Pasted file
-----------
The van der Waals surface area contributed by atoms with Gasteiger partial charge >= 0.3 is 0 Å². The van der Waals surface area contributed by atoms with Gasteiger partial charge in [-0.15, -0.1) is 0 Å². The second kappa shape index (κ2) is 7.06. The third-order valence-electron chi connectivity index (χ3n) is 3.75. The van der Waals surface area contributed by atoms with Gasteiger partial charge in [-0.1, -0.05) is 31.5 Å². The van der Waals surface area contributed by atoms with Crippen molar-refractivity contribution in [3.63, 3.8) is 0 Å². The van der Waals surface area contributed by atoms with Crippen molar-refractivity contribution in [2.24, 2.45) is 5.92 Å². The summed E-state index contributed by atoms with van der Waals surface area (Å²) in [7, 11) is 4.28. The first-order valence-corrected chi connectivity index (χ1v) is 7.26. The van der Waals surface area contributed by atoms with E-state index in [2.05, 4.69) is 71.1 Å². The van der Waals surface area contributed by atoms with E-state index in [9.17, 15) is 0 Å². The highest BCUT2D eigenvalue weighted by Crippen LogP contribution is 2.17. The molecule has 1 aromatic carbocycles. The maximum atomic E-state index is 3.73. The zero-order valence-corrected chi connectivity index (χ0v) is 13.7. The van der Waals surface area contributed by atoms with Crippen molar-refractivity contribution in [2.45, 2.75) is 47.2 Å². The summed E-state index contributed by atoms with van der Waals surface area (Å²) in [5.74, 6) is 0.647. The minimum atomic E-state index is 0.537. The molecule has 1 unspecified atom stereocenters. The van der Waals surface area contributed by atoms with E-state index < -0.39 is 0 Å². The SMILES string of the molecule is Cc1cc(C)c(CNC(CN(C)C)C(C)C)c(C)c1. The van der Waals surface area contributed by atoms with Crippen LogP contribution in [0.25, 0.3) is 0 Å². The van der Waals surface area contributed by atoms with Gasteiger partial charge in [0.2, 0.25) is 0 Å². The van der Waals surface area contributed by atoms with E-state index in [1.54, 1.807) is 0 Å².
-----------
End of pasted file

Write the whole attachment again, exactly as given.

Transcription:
The van der Waals surface area contributed by atoms with Gasteiger partial charge >= 0.3 is 0 Å². The van der Waals surface area contributed by atoms with Gasteiger partial charge in [-0.15, -0.1) is 0 Å². The second kappa shape index (κ2) is 7.06. The third-order valence-electron chi connectivity index (χ3n) is 3.75. The van der Waals surface area contributed by atoms with Gasteiger partial charge in [-0.1, -0.05) is 31.5 Å². The van der Waals surface area contributed by atoms with Crippen molar-refractivity contribution in [3.63, 3.8) is 0 Å². The van der Waals surface area contributed by atoms with Crippen molar-refractivity contribution in [2.24, 2.45) is 5.92 Å². The summed E-state index contributed by atoms with van der Waals surface area (Å²) in [7, 11) is 4.28. The first-order valence-corrected chi connectivity index (χ1v) is 7.26. The van der Waals surface area contributed by atoms with E-state index in [2.05, 4.69) is 71.1 Å². The van der Waals surface area contributed by atoms with E-state index in [9.17, 15) is 0 Å². The highest BCUT2D eigenvalue weighted by Crippen LogP contribution is 2.17. The molecule has 1 aromatic carbocycles. The maximum atomic E-state index is 3.73. The zero-order valence-corrected chi connectivity index (χ0v) is 13.7. The van der Waals surface area contributed by atoms with Crippen molar-refractivity contribution in [2.45, 2.75) is 47.2 Å². The summed E-state index contributed by atoms with van der Waals surface area (Å²) in [5.74, 6) is 0.647. The minimum atomic E-state index is 0.537. The molecule has 1 unspecified atom stereocenters. The van der Waals surface area contributed by atoms with E-state index < -0.39 is 0 Å². The SMILES string of the molecule is Cc1cc(C)c(CNC(CN(C)C)C(C)C)c(C)c1. The van der Waals surface area contributed by atoms with Crippen LogP contribution in [0.25, 0.3) is 0 Å². The van der Waals surface area contributed by atoms with Gasteiger partial charge in [0.2, 0.25) is 0 Å². The van der Waals surface area contributed by atoms with E-state index in [1.54, 1.807) is 0 Å².